Devoted to the Propagation and Defense of New Testament Christianity
August 28, 1952

Those Bread Lines In Japan -- Reviewed

H. F. Sharp, Blytheville, Arkansas

In the March 13th issue of Gospel Guardian I had something to say about the "approach through benevolence" that characterized the work in Japan. Brother Charles W. Doyle takes exception to some of the things said and styles my work the work of a "skillful propagandist." Have you ever seen the work of a man questioned? If he is right, he proceeds to give reason for his work by the scripture, and if not, he decides the best thing to do is cloud the issue with false accusations. Brother Doyle tells how much he is doing and from his article one would get the idea he and the others in Japan are doing more than anyone in America. My work is not too much — preached over 800 sermons last year, was wasting a little more time engaging in three debates with Baptist preachers, and teaching five Bible classes each week. Brother Doyle wants to know what I have been doing and promises to imitate my work. Go to it brother Doyle; imitate my work, and by all means imitate the way it is done.

In the article under consideration we were pointing out by the term "bread lines" the approach to the benevolent work of the church. We feed people in Blytheville, and clothed 96 people during the last disaster in Blytheville which was April 1st. We gave these 96 people four changes of clothing including at least one pair of shoes to each person. We feed the hungry as we have opportunity and according to our ability, we hope. We do not set up a controlling agency and become a sort of overseer for the entire brotherhood or at least a number of churches. The term "bread lines" is a simple way of describing the whole "approach through benevolence" that all the missionaries (nearly all) in Japan have been using since the war.

He says I talk like I had been on the scene actually and had witnessed it. Well, I have read the reports of brother McMillan and the book published by brother W. W. Otey as he quoted from the report of one who made a visit for the purpose of making suggestions. This report was sent out to a great number. Did the report have false charges? I am not responsible for brother Doyle's lack of information, even if he has been on the field. Here is a copy of the report in part:

OUTLINE — REPORT ON JAPAN Our needs 1. Definitely we need nurses.

2. We need a community center (building to serve for that).

3. We need a school.

4. We need sewing schools, English classes, commercial classes.

6. One good high school and college bracket.

6. Cafeterias.

Now, brother Doyle, if that is not the "bread line" idea exactly, what in the name of heaven is it? Can you read in the New Testament that Paul made a survey and recommended to the elders in Jerusalem and the report was sent to the brotherhood; his recommendation that the new work in Rome needed nurses, building to serve for community center, cafeterias, schools, sewing schools, high school and college bracket school? Just produce one verse in the New Testament and the controversy between brother Doyle and me will be over and he will have a new convert. By the way, did you notice in my first article mention was made of establishment of schools and recreation centers? Why did not brother Doyle notice this since he had to write something? Does he know he cannot defend this from the budget of the church or from the church treasury? Brother Doyle says he has no reason to doubt my sincerity and then talked about my article as the work of a "skillful propagandist." Seems to me he is like the squirrel in the cage, running around and getting nowhere. He thinks I am concerned about some of the Japan workers emphasizing a "social gospel," to the neglect of the true Gospel. Are you brother Doyle? I know nothing of a "social gospel" but maybe the Christians in Japan do. Is this the food they are getting spiritually? Even after saying he has no reason to doubt my sincerity he further charges the term "bread lines" is calculated to appeal to prejudice and to stir up "ill-feelings and unpleasant emotions." Brother Doyle if I knew of a man doing that or thought one was appealing to prejudice etc., I would have reason to doubt his sincerity. What is wrong with the man? Further he says "This is the name-calling device, and the use of it is very effective when we want to discredit somebody but feel that the facts would not be strong enough to do it." Can he still say he has no reason to doubt my sincerity and make such a statement? He must have gotten out of the squirrel cage and gotten on the merry-go-round.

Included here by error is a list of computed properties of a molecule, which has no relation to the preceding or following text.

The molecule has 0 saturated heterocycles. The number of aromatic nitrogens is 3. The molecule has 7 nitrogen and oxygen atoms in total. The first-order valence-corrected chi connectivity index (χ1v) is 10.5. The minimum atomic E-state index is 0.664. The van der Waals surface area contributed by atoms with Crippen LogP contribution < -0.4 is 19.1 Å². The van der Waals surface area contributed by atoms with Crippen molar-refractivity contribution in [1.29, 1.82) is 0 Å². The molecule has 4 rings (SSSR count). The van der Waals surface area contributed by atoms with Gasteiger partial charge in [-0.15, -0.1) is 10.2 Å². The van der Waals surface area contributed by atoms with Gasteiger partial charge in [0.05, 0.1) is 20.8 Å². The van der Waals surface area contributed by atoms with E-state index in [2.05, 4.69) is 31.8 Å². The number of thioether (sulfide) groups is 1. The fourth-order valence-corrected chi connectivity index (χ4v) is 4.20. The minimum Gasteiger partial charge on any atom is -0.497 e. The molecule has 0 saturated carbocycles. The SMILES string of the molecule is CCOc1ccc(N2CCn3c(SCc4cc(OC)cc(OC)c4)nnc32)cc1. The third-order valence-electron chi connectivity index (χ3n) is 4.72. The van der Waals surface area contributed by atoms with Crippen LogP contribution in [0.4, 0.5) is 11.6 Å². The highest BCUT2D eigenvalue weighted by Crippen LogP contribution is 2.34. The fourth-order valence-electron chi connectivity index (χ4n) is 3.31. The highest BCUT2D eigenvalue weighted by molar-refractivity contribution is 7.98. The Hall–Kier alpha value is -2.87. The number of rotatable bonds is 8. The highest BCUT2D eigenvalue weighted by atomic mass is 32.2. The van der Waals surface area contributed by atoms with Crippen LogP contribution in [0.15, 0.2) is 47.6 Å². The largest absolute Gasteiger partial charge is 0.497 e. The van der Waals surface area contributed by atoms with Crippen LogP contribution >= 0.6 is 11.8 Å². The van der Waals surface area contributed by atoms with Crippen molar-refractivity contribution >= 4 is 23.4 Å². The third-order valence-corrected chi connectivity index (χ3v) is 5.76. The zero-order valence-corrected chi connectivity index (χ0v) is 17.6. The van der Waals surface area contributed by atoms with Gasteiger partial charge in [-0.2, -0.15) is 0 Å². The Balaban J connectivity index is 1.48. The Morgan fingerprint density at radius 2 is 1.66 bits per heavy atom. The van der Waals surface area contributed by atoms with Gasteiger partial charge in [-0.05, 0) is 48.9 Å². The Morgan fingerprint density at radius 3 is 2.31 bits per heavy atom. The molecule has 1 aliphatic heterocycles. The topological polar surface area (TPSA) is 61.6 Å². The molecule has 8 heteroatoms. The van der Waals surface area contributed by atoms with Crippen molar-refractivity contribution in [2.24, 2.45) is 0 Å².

The number of persons clothed is emphasized — we are happy some of the thousands are clothed. But remember, when Paul preached in new fields the Gospel was the source of their conversion and his need was for workers spiritually minded, who could preach the Gospel of Christ and never did he ask for schools, nurses, cafeterias, etc. The Gospel is the power of God to save, Paul preached the Gospel without all this talk about the way or approach to sinners. "Is it nothing to ye, all ye that pass by?"